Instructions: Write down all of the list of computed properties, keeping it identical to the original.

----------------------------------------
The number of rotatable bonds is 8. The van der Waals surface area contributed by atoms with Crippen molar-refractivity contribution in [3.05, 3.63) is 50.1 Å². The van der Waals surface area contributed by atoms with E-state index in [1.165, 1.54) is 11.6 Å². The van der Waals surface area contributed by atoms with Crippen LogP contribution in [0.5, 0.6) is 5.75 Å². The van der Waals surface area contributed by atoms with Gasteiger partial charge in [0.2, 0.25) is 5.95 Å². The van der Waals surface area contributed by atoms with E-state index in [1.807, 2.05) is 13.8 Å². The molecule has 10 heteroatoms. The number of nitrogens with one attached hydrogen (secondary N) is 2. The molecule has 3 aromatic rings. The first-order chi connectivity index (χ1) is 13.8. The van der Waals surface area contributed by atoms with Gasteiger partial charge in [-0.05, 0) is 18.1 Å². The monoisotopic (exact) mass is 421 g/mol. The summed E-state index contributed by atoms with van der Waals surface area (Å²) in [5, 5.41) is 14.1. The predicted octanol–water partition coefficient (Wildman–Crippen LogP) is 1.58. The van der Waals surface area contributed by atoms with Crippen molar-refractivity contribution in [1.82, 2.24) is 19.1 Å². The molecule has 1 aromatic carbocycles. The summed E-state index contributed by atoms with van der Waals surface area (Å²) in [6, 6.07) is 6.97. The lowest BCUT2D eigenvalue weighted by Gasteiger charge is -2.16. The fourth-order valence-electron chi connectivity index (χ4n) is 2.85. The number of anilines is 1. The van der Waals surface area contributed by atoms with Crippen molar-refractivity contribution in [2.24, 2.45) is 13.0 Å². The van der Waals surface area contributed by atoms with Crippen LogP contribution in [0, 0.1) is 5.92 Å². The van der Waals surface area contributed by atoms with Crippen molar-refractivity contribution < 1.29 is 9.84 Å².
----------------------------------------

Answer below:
The number of rotatable bonds is 8. The van der Waals surface area contributed by atoms with Crippen molar-refractivity contribution in [3.05, 3.63) is 50.1 Å². The van der Waals surface area contributed by atoms with E-state index in [1.165, 1.54) is 11.6 Å². The van der Waals surface area contributed by atoms with Crippen LogP contribution in [0.5, 0.6) is 5.75 Å². The van der Waals surface area contributed by atoms with Gasteiger partial charge in [0.2, 0.25) is 5.95 Å². The van der Waals surface area contributed by atoms with E-state index in [1.807, 2.05) is 13.8 Å². The molecule has 10 heteroatoms. The number of nitrogens with one attached hydrogen (secondary N) is 2. The molecule has 3 aromatic rings. The first-order chi connectivity index (χ1) is 13.8. The van der Waals surface area contributed by atoms with Gasteiger partial charge in [-0.05, 0) is 18.1 Å². The monoisotopic (exact) mass is 421 g/mol. The summed E-state index contributed by atoms with van der Waals surface area (Å²) in [5, 5.41) is 14.1. The predicted octanol–water partition coefficient (Wildman–Crippen LogP) is 1.58. The van der Waals surface area contributed by atoms with Crippen molar-refractivity contribution in [1.82, 2.24) is 19.1 Å². The molecule has 1 aromatic carbocycles. The summed E-state index contributed by atoms with van der Waals surface area (Å²) in [6, 6.07) is 6.97. The lowest BCUT2D eigenvalue weighted by Gasteiger charge is -2.16. The fourth-order valence-electron chi connectivity index (χ4n) is 2.85. The number of anilines is 1. The van der Waals surface area contributed by atoms with Crippen molar-refractivity contribution in [2.24, 2.45) is 13.0 Å². The van der Waals surface area contributed by atoms with Crippen LogP contribution in [0, 0.1) is 5.92 Å². The van der Waals surface area contributed by atoms with Crippen molar-refractivity contribution < 1.29 is 9.84 Å².